Audit gives OpenVPN a clean bill of health

OpenVPN logo 2


OpenVPN logo 2OSTIF and QuarksLab have undertaken an audit of the OpenVPN 2.4.0 protocol, evaluating various different version and identifying a number of issues which have been fixed in the latest release of the software.

The audit took place between 15 February 2017 and 7 April 2017 and involved three Quarkslab engineers and a total of fifty man days’ work. It looked at OpenVPN 2.4.0 for Windows and Linux, OpenVPN GUI and the TAP driver for Windows.

It did not look at OpenVPN for Android or OpenVPN Connect, but nonetheless, it is the most comprehensive examination of OpenVPN for some time and did identify a number of security concerns which have now been patched.

OpenVPN Security Concerns Addressed

These included one critical vulnerability, which was a pre-authentication denial of service which would allow an attacker to stop an OpenVPN server functioning. Because this software flaw is considered easy to trigger, the severity of the flaw is classed as high level.

There was also one vulnerability judged to be a medium-level issue because it was a flaw which was much harder to exploit and five more low-level vulnerabilities.

It should be noted that all software has flaws of this nature and identifying them within the OpenVPN protocol is par for the course and not something VPN users should be overly concerned about.

The most important thing with software vulnerabilities is to patch them, which is what the latest version of OpenVPN does. OpenVPN 2.4.2 fixes all of the major vulnerabilities identified in the OSTIF and QuarksLab audit.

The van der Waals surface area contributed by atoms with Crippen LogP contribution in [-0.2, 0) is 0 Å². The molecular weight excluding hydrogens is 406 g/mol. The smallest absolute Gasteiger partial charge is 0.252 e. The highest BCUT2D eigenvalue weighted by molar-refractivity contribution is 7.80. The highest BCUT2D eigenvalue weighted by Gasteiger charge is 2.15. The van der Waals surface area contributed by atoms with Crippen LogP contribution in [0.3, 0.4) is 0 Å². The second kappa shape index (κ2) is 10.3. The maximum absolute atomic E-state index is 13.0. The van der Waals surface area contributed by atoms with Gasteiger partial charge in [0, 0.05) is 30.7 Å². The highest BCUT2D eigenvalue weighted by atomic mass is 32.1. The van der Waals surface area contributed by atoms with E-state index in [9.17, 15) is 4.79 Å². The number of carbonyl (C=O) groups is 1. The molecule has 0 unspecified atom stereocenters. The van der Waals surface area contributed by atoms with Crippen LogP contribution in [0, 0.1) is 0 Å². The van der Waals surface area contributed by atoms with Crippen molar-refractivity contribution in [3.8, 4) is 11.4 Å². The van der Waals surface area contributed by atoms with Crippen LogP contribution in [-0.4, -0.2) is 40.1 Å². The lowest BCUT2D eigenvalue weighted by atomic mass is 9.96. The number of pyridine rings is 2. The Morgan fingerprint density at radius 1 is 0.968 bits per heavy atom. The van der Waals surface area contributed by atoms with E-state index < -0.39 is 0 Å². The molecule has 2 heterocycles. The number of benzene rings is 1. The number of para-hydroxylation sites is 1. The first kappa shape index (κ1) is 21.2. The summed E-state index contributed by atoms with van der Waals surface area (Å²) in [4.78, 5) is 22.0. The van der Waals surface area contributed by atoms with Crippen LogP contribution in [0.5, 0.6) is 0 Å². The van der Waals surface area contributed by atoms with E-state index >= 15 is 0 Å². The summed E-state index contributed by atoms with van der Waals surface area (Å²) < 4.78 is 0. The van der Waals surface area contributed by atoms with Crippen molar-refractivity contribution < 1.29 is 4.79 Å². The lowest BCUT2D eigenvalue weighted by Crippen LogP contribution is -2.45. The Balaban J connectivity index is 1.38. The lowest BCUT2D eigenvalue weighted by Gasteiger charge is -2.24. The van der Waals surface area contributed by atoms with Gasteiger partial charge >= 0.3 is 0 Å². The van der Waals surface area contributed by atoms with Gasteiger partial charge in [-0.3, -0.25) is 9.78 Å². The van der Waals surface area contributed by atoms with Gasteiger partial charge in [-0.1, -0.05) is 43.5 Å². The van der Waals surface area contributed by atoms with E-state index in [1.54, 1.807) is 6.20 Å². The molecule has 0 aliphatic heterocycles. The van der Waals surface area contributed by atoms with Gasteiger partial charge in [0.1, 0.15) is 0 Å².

OpenVPN now much safer

The conclusions reached at the end of the audit will be extremely encouraging for all VPN users, who opt for the OpenVPN protocol.

In their conclusion, OSTIF and QuarksLab report that “OpenVPN is much safer after these audits, and the fixes applied to the OpenVPN mean that the world is safer when using this software.”

What is more, the overall conclusion about OpenVPN from the engineers who carried out the audit is also very encouraging. They concluded that “We have verified that the OpenVPN software is generally well-written with strong adherence to security practices.”

They also commented that “Best practices of development make the discovery of memory corruption vulnerability unlikely. If vulnerabilities were to be found, logical or cryptographic bugs would be more likely.”

They did note that the commitment to making future versions of OpenVPN compatible with previous ones did not have a positive impact on OpenVPNs security and also resulted in the source code being “monolithic and difficult to apprehend.”

At the same time as the OSTIF and QuarksLab audit, another security review of OpenVPN was undertaken by Dr. Matthew Green at Cryptography Engineering. This one was funded by Private Internet Access and focused on the cryptography aspects of OpenVPN; something which the other audit did not assess.

It also made a number of recommendations for improvements. Most of these have been applied in OpenVPN 2.4.2, with the rest being prepared for later versions.

Audits vitally important

It is vital that periodic audits of software such as OpenVPN is carried out to ensure that vulnerabilities are not going unnoticed and that the protocol being used by so many VPN providers is strong and secure.

It is something which benefits not just those funding the project, but the whole community of VPN providers and users.

To that end, was delighted to have contributed to the funding of this project, which was provided by OSTIF. Anyone who wants to make their own contributions to further such projects can do so here.

Author: David Spencer

Cyber-security & Technology Reporter, David, monitors everything going on in the privacy world. Fighting for a less restricted internet as a member of the VPNCompare team for over 7 years.

Away from writing, he enjoys reading and politics. He is currently learning Mandarin too... slowly.

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